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  Naomi Ragen

Naomi Ragen
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The Ghost of Hannah Mendes Jephte's Daughter Sotah (A Woman Under Suspicion) The Sacrifice of Tamar

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The Rule of Law      (February 12, 1999)

by Naomi Ragen

Last week Rav Porush the son explained to us on Gabi Gazit's morning show why the haredim have every right to rob the country's treasury to support haredim who are too holy to work. What was clear from what he said is that the haredim, who have long disconnnected the arrival of money with actually earning it by working, clearly think that money is something that is given out, and therefore the haredim deserve their share.

Now Rav Porush the father tells us on Daniel Pe'er's morning show that the laws in this country are not to his liking, and threatens that if we prevent haredim from doing exactly as they please, they'll take to the streets and rebel.

In both cases, son and father present their case as if this is a secular-religious conflict. "You gave money to the kibbutzim!" Porush the younger cries. "The courts are overstepping their bounds" Porush the elder warns, and very helpfully his interviewer -- the noted halachic expert Daniel Pe'er -- points out "it's a conflict between the law of the land and the Halacha."

Rav Porush himself, of course, wouldn't have dared say that. And for good reason. Because he knows, as does every child in a state religious school, that there is a very clear halachic principle which states: "The law of the land is the law." Which means, that civil laws must be respected and obeyed- that is the Halacha. Religious Jews in the Diaspora were always very careful to keep the laws of the czar or the king. They prided themselves on being law-abiding, so that their actions shouldn't be interepreted as a descecration of G-d's name.

But why should it surprise any of us that the haredim are now threatening the rule of law? Since its inception a few hundred years ago, haredi society has had no respect for the Halacha either. Every time they run into a Halacha that interferes with their lifestyle, they simply ignore it.

For example, the Halacha, stated clearly in every ketubah, that a husband has to support his wife. Show me who's supporting his wife in haredi society.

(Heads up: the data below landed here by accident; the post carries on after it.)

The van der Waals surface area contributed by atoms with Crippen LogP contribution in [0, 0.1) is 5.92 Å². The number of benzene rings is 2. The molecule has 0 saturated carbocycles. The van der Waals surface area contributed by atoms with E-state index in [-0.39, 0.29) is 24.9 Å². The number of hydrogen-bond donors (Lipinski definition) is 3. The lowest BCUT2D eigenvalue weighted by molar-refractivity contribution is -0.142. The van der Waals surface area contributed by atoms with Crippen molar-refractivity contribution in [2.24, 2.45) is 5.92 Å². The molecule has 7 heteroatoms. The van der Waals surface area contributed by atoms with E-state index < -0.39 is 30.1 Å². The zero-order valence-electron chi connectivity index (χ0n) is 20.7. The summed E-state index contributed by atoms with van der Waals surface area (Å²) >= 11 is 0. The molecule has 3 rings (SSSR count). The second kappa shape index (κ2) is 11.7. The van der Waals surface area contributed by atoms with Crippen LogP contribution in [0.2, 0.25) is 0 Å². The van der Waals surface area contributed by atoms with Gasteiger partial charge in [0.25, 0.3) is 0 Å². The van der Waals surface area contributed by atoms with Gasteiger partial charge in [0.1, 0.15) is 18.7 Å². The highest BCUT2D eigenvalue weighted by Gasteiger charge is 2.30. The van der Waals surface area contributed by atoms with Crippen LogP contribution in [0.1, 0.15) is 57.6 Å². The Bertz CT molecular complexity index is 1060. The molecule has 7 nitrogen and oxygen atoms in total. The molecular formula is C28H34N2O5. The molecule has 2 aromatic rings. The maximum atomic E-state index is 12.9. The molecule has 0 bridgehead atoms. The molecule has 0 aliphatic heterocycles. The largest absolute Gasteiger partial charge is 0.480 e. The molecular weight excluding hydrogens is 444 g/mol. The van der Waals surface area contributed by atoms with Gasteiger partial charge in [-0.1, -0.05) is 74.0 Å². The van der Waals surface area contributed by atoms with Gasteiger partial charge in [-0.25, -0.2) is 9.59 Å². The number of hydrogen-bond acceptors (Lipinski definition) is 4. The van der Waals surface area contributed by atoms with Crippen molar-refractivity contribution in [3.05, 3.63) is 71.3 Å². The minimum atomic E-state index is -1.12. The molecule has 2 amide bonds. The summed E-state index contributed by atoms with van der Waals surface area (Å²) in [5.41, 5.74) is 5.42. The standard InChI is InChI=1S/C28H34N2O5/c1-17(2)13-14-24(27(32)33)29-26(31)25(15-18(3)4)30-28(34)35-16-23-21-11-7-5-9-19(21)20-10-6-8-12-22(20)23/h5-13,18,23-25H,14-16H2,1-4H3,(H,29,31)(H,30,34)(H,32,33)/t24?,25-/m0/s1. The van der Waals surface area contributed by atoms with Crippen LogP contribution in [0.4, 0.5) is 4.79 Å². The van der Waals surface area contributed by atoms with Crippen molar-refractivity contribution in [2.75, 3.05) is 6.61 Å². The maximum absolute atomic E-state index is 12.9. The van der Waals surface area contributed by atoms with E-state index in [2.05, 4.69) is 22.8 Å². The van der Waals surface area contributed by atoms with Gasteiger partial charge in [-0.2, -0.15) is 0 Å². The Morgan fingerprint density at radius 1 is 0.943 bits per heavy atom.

For example, the Halacha states that the Torah should not be made into "a shovel with which to dig." Show me who isn't using the Torah for monetary gain in haredi society.

What Israeli society has to understand, is that the conflict with the haredim is not a religious-secular conflict. The real conflict is simple: haredi society, having veered very far from the honesty and social justice inherent in the Torah's laws, now finds itself collapsing financially and morally. As a result, it is becoming more and more radical in its demands from the general society that is shoring it up, whose support is the last pillar of its crumbling empire.

I say, if the haredim want a rebellion, let's have one! Let's all of us, secular and truly religious, Halacha-abiding,, rebel against the haredim and their vision of a society shaped and dictated by their ravenous personal needs and greeds. Let's uphold with all our might the rule of law -- halachic and civil -- which is our only protection against the horror of a society whose laws are dictated by the fanatic and the ignorant, the self-serving and the indolent.

I say, there is a place in every civilized society for those with no respect for the law, who encourage people to break it and who threaten judges and the courts when decisions are not to their liking. It's called jail. Those who break the law, or threaten a rebellion against it, belong there, no matter what they're wearing, and how holy they think themselves.

 

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Last modified: February 25, 1999